This reminds me a bit of debates over cosmopolitanism – there are strong versions, which are implausible in the same sort of Godwin-ish way that strong versions of EA are, and there are weak versions, which are potentially so anodyne as to be not much more than platitudes. The weak version of effective altruism strikes me as being highly contingent – to couch the argument in terms of “IF you want to improve human welfare through altruism…”. The second step is to restrict the scope of altruism so it rules out the bulk of what most people would think of as the networks along which altruism might apply – family, community, etc. Strong versions ditch the contingency and make it sound as though the sole object of altruism ought to be the maximisation of (instantaneous*) human well-being. Strong versions also elide discussion of obligations to family and community; presumably because they know they won’t make much headway on that.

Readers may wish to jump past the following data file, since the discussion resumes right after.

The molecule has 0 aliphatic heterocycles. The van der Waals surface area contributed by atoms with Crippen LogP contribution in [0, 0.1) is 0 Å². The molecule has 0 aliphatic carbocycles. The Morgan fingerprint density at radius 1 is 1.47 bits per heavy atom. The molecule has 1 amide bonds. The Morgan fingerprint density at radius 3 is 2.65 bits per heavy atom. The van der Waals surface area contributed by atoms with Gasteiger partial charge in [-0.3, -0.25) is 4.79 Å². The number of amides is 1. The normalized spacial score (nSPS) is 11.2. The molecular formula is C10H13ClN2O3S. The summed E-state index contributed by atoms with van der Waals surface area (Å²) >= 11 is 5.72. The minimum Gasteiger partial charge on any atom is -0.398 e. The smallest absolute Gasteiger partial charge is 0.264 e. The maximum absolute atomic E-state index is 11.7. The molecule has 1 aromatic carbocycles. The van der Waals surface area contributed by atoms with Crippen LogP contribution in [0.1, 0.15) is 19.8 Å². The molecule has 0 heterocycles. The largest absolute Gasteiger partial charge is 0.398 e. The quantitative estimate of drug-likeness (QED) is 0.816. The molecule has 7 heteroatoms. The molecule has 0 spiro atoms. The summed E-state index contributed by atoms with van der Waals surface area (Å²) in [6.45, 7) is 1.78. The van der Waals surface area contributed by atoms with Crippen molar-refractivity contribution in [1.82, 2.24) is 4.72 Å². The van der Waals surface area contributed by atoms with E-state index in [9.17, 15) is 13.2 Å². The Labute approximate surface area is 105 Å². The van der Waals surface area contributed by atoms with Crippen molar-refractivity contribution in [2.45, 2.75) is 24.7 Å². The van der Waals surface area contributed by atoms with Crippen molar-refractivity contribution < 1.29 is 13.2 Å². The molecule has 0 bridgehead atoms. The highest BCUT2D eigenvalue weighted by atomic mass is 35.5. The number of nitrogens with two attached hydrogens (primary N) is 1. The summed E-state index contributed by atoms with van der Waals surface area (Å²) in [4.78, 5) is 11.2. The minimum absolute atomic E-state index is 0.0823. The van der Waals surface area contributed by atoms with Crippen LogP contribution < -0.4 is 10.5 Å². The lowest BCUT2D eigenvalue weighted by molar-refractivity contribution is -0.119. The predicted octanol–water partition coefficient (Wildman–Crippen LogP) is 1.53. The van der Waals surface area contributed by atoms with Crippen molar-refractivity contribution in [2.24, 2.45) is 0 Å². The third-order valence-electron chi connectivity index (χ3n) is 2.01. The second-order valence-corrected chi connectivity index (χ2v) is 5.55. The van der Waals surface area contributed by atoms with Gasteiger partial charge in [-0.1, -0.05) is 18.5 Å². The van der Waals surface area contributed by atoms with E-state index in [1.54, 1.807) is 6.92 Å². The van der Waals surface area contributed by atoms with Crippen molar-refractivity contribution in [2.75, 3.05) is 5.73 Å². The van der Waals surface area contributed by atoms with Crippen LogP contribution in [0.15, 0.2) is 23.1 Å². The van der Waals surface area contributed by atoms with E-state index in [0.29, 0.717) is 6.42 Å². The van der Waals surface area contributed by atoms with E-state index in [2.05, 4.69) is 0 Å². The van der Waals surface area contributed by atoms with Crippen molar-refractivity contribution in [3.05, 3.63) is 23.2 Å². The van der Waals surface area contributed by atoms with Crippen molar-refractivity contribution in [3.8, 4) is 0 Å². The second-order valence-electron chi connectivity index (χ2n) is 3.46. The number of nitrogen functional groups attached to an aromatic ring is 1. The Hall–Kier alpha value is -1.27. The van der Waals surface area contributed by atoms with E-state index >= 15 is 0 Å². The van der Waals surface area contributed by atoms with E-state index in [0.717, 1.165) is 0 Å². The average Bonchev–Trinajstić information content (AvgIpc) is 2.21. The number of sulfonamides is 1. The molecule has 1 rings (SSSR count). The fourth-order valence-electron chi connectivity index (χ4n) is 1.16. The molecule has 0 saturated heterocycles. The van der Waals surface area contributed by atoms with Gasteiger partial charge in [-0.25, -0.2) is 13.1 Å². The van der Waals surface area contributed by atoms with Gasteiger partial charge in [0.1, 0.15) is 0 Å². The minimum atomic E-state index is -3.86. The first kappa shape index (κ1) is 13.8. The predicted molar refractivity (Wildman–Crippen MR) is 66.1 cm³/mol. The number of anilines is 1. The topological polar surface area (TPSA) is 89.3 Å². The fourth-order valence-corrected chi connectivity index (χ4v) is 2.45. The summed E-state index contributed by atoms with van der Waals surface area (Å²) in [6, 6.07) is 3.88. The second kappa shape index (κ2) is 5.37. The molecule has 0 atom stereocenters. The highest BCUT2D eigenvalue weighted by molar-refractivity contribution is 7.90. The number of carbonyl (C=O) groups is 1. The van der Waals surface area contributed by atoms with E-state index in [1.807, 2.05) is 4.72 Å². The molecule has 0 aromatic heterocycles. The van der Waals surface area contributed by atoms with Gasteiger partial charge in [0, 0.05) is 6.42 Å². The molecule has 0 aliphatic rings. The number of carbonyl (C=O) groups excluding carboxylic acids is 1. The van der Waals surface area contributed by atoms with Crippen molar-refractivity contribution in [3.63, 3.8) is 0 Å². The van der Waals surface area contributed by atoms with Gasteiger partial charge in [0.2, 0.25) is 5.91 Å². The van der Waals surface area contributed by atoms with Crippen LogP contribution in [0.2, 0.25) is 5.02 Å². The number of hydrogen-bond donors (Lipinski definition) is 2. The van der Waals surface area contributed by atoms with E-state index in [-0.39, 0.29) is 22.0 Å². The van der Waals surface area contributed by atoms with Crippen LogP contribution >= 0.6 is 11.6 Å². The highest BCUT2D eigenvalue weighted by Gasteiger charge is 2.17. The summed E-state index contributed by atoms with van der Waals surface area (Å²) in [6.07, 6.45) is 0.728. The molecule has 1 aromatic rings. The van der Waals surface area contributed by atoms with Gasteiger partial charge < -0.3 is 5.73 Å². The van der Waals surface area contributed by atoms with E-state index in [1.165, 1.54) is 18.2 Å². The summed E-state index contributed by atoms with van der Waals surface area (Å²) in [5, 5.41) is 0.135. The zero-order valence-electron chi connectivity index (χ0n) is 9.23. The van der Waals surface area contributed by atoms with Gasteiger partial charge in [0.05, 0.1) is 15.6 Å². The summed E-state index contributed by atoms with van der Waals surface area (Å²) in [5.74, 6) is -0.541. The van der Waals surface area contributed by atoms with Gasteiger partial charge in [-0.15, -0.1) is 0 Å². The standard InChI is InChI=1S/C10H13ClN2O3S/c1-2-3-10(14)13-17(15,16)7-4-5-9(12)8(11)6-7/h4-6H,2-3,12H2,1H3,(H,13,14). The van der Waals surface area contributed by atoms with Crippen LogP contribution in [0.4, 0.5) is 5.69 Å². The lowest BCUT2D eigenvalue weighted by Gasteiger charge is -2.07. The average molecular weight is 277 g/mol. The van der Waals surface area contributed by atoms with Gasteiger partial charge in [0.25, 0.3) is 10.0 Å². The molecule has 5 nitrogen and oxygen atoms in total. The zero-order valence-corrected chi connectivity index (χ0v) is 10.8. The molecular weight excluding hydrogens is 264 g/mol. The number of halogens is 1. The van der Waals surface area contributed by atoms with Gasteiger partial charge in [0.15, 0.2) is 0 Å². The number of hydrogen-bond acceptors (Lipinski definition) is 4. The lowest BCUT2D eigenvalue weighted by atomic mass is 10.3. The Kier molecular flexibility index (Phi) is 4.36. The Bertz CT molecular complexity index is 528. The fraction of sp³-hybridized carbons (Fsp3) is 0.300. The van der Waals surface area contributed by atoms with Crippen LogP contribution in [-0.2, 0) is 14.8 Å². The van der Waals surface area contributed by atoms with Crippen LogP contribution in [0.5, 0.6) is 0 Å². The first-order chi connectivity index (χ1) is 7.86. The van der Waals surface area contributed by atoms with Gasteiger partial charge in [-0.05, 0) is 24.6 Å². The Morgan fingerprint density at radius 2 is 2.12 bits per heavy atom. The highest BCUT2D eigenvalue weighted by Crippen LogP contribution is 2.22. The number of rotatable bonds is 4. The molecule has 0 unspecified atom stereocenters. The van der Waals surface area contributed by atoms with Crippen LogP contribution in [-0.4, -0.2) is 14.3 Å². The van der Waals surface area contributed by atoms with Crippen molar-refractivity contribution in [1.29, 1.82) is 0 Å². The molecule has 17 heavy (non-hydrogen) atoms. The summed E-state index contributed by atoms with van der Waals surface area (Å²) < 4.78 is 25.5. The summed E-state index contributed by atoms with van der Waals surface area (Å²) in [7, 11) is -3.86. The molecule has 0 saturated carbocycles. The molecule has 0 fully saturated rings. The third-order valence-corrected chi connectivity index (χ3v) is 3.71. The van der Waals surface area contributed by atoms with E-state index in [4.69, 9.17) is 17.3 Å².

So yes – given where you eventually take your argument towards the end of your response – that’s fairly palatable. But that’s a long way from what you say in the essay: “these projects will not receive the funds they need, largely due to the fact that the goal of altruism is not to maximize well-being. Failing to take this as the summum bonum of our philanthropy leads us to be ineffective altruists. We need to revolutionize how we think about acts of kindness.”

        There’s more than a whiff of motte and bailey about the effective altruist movement. When pressed, they retreat to fairly unassailable arguments about wanting to see more lives saved per dollar. But when not pressed, they advocate a sort of wholesale revolution in the way we think about other people. I find that a bit disingenuous (and I’m not alone – even people employed in the effective altruism cause have expressed disquiet about this propensity).

        *I’ve heard very little from effective altruists about the issues that arise when one takes an intergenerational view – nothing about investment in girls’ schools or skills or contraception or Rawlsian inequality – so I feel fairly well justified in calling it instantaneous.